Well, I didn’t see this is one coming, and really should have. I’ve always felt that life-extension would go in a series of small steps, just as it has been going. There is no cure for cancer as a whole because there are thousands of different varieties of cancer. If a cure or some kind of delaying treatment is found for one kind then that pushes overall life-expectancy up, just a little. Just as if a better way of treating dementia or diabetes is found. Statisticians have a lot of fun with these figures because, with life presently being 100% fatal, if you cure one thing then more people die of another. Next time you hear ‘dementia on the rise’ just remember that is probably because less people are keeling over from heart attacks.
Since 1970 life expectancy in Western European countries has typically risen by six to eight years, and the rate of increase has been 2% a decade. Of course these figures vary hugely across the world and are dependent on numerous factors, but the trend is ever upwards. There are many coffin dodgers would like to try and stay within that slow rise and, unless our civilization collapses, there will be people born in the next 100 years who are just going to keep on living, with no end in sight.
However, even though most of the low-hanging fruit have been picked – consider how much life expectancy must have leapt up when penicillin was discovered – but the possibility of big jumps in life expectancy should not be discounted. And this looks like it might be one of them. Here is a link at Extreme Longevity, and another at Science Daily and lots more can be found if you just google ‘Anti-aging drug breakthrough’.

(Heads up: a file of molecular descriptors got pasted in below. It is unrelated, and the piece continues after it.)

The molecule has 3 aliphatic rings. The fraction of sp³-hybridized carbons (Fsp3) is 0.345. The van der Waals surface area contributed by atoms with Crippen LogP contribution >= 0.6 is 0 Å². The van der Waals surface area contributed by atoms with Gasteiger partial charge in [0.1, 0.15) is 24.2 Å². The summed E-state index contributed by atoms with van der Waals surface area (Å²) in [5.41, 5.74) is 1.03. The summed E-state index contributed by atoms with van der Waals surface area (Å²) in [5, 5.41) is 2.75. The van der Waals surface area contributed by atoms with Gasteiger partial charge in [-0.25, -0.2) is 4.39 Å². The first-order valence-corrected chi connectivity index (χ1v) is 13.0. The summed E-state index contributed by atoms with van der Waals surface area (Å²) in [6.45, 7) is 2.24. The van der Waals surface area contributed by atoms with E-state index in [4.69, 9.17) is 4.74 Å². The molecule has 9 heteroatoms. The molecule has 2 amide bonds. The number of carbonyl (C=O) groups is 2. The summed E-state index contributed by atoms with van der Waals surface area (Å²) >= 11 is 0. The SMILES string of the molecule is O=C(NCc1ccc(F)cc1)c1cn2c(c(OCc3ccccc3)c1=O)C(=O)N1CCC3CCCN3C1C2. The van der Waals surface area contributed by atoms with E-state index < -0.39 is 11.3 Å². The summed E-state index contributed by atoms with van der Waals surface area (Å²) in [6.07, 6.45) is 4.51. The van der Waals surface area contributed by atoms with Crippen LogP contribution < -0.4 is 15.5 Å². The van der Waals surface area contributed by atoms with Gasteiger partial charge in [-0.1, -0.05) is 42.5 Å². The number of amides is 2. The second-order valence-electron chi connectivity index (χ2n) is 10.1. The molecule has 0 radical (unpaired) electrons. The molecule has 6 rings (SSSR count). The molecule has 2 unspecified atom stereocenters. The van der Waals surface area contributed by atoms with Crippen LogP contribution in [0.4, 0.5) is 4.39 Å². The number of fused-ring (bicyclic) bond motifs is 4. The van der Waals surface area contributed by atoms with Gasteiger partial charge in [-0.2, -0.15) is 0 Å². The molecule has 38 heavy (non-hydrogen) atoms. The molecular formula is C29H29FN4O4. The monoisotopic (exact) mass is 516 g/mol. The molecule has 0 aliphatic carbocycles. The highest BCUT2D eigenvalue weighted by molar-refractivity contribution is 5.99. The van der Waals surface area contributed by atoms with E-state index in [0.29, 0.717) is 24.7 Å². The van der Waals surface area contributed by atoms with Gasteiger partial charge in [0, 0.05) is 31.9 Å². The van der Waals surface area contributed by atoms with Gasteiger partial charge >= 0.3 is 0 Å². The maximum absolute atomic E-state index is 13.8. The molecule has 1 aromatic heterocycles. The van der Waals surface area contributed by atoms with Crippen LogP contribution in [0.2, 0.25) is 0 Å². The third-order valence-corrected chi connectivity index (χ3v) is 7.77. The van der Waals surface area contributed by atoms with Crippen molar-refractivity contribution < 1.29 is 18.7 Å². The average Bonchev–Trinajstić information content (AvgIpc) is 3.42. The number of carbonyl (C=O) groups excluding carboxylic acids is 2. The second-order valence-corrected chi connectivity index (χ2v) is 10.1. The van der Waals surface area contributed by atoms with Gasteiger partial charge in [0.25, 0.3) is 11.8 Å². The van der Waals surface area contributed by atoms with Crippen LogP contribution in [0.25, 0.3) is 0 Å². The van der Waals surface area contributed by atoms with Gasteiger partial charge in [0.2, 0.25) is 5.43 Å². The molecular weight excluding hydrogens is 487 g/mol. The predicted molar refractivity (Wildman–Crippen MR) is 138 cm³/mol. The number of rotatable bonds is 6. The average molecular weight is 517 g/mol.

Publishing his work in the prestigious journal Science, David Sinclair of Harvard reports a breakthrough in the development of drugs that can block the aging process.
The article is entitled Evidence for a Common Mechanism of SIRT1 Regulation by Allosteric Activators, and reveals how interaction with a single amino acid in the SIRT1 enzyme is crucial for the ability of drugs that can activate the enzyme.
SIRT1 is an enzyme in the class of molecules called Sirtuins. Significant research shows that activation of sirtuins reduces cellular aging through its interaction with other cellular master switches such as FOXO3a and PGC-1a
“At the cellular level,” explain the authors. “SIRT1 controls DNA repair and apoptosis, circadian clocks, inflammatory pathways, insulin secretion, and mitochondrial biogenesis”
The increase in centenarians is well known, but this particular comment caught my attention:
“Now we are looking at whether there are benefits for those who are already healthy. Things there are also looking promising,” he says. ”We’re finding that ageing isn’t the irreversible affliction that we thought it was,”
“Some of us could live to 150, but we won’t get there without more research,” he adds.